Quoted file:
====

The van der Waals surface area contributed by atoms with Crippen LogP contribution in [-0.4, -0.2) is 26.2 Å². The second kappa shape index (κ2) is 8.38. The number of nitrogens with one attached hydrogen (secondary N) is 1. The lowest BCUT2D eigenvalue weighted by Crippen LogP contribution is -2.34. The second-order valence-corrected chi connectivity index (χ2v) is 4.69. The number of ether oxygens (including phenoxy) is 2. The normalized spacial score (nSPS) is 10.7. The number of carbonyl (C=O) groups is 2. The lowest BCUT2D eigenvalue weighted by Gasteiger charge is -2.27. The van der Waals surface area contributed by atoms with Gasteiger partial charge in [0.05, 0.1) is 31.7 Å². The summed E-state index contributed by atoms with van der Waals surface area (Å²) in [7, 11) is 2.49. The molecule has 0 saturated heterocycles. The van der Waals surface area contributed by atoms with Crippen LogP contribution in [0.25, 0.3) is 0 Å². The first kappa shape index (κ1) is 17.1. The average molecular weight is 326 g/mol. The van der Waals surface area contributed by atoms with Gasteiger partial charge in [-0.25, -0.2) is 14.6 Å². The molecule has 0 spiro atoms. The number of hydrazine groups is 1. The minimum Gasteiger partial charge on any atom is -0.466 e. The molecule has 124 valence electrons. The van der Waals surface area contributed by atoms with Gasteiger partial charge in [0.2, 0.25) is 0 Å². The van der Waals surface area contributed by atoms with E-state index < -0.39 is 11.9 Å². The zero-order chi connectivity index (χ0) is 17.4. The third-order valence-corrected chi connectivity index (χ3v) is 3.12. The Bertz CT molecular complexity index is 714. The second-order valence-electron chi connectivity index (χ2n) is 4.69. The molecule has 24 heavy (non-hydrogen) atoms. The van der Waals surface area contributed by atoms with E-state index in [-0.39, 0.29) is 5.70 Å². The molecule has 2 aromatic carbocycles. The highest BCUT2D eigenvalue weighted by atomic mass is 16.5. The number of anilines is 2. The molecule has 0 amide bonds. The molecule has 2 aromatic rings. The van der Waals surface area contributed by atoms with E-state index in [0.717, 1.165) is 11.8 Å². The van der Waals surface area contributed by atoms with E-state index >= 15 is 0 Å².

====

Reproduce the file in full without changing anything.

The van der Waals surface area contributed by atoms with Crippen LogP contribution in [-0.4, -0.2) is 26.2 Å². The second kappa shape index (κ2) is 8.38. The number of nitrogens with one attached hydrogen (secondary N) is 1. The lowest BCUT2D eigenvalue weighted by Crippen LogP contribution is -2.34. The second-order valence-corrected chi connectivity index (χ2v) is 4.69. The number of ether oxygens (including phenoxy) is 2. The normalized spacial score (nSPS) is 10.7. The number of carbonyl (C=O) groups is 2. The lowest BCUT2D eigenvalue weighted by Gasteiger charge is -2.27. The van der Waals surface area contributed by atoms with Gasteiger partial charge in [0.05, 0.1) is 31.7 Å². The summed E-state index contributed by atoms with van der Waals surface area (Å²) in [7, 11) is 2.49. The molecule has 0 saturated heterocycles. The van der Waals surface area contributed by atoms with Crippen LogP contribution in [0.25, 0.3) is 0 Å². The first kappa shape index (κ1) is 17.1. The average molecular weight is 326 g/mol. The van der Waals surface area contributed by atoms with Gasteiger partial charge in [-0.25, -0.2) is 14.6 Å². The molecule has 0 spiro atoms. The number of hydrazine groups is 1. The minimum Gasteiger partial charge on any atom is -0.466 e. The molecule has 124 valence electrons. The van der Waals surface area contributed by atoms with Gasteiger partial charge in [0.2, 0.25) is 0 Å². The van der Waals surface area contributed by atoms with E-state index < -0.39 is 11.9 Å². The zero-order chi connectivity index (χ0) is 17.4. The third-order valence-corrected chi connectivity index (χ3v) is 3.12. The Bertz CT molecular complexity index is 714. The second-order valence-electron chi connectivity index (χ2n) is 4.69. The molecule has 24 heavy (non-hydrogen) atoms. The van der Waals surface area contributed by atoms with E-state index in [-0.39, 0.29) is 5.70 Å². The molecule has 2 aromatic carbocycles. The highest BCUT2D eigenvalue weighted by atomic mass is 16.5. The number of anilines is 2. The molecule has 0 amide bonds. The molecule has 2 aromatic rings. The van der Waals surface area contributed by atoms with E-state index in [0.717, 1.165) is 11.8 Å². The van der Waals surface area contributed by atoms with E-state index >= 15 is 0 Å².